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Fake reviews for products sold on Amazon’s Marketplace are being sold online “in bulk”, according to Which?
The consumer group found 10 websites selling fake reviews from £5 each and incentivising positive reviews in exchange for payment or free products.
It suggested the firm was facing an “uphill struggle” against a “widespread fake reviews industry”.
An Amazon spokesman said: “We remove fake reviews and take action against anyone involved in abuse.”
The retail giant’s Marketplace allows other retailers to sell their goods via the Amazon website.
Which? identified websites offering review services for goods for sale on Amazon Marketplace that violated the firm’s terms and conditions.
These included “packages” of fake reviews available for sellers to buy for about £15 individually, as well as bulk packages starting at £620 for 50 reviews and going up to £8,000 for 1,000.
The group also suggested that five of the businesses it looked at had more than 702,000 “product reviewers” on their books.
Product reviewers are offered small payments ranging from a few pounds up to more than £10, alongside free or discounted products. They can even take part in “loyalty schemes” and earn themselves premium goods, from children’s toys to exercise equipment.
The websites Which? reviewed also offered advice on how to write reviews so as not to arouse Amazon’s suspicion, and in some cases had criteria for reviewers to meet to qualify for rewards, it said. They included leaving reviews that were at least two sentences long, or including photos, for example.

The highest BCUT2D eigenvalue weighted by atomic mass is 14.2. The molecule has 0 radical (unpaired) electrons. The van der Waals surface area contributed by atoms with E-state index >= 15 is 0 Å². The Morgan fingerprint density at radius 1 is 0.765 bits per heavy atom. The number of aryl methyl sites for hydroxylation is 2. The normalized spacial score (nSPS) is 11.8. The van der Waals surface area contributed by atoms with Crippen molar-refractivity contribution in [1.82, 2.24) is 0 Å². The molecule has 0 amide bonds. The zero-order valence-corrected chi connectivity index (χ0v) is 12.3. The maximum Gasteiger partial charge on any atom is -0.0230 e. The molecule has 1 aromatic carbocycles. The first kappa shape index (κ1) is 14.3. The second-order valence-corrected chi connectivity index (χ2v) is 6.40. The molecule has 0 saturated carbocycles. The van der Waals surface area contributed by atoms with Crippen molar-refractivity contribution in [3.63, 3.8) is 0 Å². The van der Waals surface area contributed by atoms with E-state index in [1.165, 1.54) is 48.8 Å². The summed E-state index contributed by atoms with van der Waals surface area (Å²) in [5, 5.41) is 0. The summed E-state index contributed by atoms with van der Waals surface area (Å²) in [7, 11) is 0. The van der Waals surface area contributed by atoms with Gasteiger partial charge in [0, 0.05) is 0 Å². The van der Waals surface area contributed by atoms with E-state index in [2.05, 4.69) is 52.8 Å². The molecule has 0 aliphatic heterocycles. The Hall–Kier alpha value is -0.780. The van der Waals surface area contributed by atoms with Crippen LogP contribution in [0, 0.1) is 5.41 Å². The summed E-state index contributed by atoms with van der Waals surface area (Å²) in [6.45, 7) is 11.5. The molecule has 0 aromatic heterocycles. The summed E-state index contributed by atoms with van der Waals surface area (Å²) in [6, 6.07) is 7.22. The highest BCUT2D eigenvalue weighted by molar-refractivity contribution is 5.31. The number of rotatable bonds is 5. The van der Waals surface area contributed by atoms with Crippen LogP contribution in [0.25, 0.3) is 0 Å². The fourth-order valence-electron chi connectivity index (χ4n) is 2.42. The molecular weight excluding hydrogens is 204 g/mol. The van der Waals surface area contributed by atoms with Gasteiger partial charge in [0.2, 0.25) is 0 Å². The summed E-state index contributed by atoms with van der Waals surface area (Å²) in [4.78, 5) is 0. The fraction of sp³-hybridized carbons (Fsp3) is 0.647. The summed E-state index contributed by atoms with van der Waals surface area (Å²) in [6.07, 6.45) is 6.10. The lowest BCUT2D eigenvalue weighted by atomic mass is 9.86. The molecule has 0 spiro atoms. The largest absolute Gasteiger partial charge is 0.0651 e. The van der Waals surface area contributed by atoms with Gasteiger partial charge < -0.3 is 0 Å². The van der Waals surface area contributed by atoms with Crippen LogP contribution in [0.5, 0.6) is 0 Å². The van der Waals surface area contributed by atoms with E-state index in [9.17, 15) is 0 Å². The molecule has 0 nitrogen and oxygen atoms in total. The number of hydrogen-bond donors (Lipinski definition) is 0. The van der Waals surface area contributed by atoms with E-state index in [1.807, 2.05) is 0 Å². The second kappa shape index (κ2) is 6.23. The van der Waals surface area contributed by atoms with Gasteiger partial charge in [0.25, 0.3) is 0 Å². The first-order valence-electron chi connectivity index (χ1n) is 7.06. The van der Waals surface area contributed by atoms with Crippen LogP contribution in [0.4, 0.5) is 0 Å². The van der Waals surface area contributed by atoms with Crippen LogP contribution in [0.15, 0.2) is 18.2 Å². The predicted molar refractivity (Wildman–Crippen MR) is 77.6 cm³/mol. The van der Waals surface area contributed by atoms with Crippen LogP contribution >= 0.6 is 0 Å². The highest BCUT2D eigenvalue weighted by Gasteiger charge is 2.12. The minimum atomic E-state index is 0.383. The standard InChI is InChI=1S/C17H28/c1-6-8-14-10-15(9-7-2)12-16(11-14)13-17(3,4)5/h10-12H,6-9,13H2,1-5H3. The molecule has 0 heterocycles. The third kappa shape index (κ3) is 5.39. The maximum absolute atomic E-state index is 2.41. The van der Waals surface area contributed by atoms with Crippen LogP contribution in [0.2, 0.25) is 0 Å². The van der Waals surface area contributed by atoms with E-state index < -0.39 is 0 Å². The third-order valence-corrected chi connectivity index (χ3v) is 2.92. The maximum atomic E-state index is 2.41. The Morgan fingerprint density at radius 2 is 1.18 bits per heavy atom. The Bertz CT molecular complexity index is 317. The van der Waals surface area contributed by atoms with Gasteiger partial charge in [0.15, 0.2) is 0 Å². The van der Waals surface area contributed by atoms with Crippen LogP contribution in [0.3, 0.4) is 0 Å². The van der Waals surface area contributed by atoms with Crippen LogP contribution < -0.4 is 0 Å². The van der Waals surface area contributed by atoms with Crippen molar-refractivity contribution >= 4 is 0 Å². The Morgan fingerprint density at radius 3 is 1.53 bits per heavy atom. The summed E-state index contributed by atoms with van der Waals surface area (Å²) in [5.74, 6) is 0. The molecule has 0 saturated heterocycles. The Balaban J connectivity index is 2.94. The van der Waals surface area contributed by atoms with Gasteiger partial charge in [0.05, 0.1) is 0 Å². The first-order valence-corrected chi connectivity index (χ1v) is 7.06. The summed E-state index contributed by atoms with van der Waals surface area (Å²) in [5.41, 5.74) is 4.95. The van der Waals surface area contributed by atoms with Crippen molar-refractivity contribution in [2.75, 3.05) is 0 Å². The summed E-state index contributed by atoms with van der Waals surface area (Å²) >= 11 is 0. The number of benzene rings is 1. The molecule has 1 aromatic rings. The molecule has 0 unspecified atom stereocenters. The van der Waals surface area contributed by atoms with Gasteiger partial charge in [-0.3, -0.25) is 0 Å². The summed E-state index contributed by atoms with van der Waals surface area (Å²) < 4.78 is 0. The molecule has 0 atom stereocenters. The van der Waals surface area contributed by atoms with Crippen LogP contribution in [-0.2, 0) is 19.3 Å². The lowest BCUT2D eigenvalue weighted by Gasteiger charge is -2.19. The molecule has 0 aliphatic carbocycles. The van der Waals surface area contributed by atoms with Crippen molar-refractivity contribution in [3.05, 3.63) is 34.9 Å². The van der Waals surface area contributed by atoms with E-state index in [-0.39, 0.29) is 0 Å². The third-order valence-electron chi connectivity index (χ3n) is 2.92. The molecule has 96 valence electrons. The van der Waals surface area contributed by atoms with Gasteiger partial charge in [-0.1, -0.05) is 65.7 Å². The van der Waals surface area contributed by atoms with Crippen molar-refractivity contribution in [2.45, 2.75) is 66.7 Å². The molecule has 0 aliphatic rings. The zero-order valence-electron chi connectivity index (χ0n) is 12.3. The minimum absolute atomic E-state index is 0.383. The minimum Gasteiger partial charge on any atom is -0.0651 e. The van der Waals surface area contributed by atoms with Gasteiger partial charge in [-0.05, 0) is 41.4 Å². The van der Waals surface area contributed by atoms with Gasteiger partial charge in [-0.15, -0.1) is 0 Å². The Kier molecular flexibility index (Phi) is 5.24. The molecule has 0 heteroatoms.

Natalie Hitchins, head of home products and services at Which?, called on the Competition and Markets Authority (CMA) to look into the sale of fake reviews urgently.
“The regulator must crack down on bad actors and hold sites to account if they fail to keep their users safe,” she said.
“If it is unable to do so, the government must urgently strengthen online consumer protections.”
A previous investigation by the consumer group found dozens of Facebook groups with sellers offering refunds or commissions in exchange for fake, favourable reviews.
It led to Facebook and eBay signing agreements with the CMA to “better identify, investigate and respond to fake and misleading reviews”.
But Ms Hitchins said: “Amazon, and other online platforms, must do more to proactively prevent fake reviews infiltrating their sites so that consumers can trust the integrity of their reviews.”
An Amazon spokesman pointed out that it worked with other tech firms to “report bad actors”, but added that online retailers “cannot do this alone”.
He said that customers need to be able to trust the reviews they see online and that more enforcement powers should be given to regulators such as the CMA.
As demand for online shopping grew at the beginning of the coronavirus pandemic, the UK regulator launched a review into how different websites detect and respond to fake and misleading reviews.
The authority warned last May it would “not hesitate” to take action if sites were disobeying the law.
That could include taking major retailers to court, although it did not name the specific websites it would be investigating.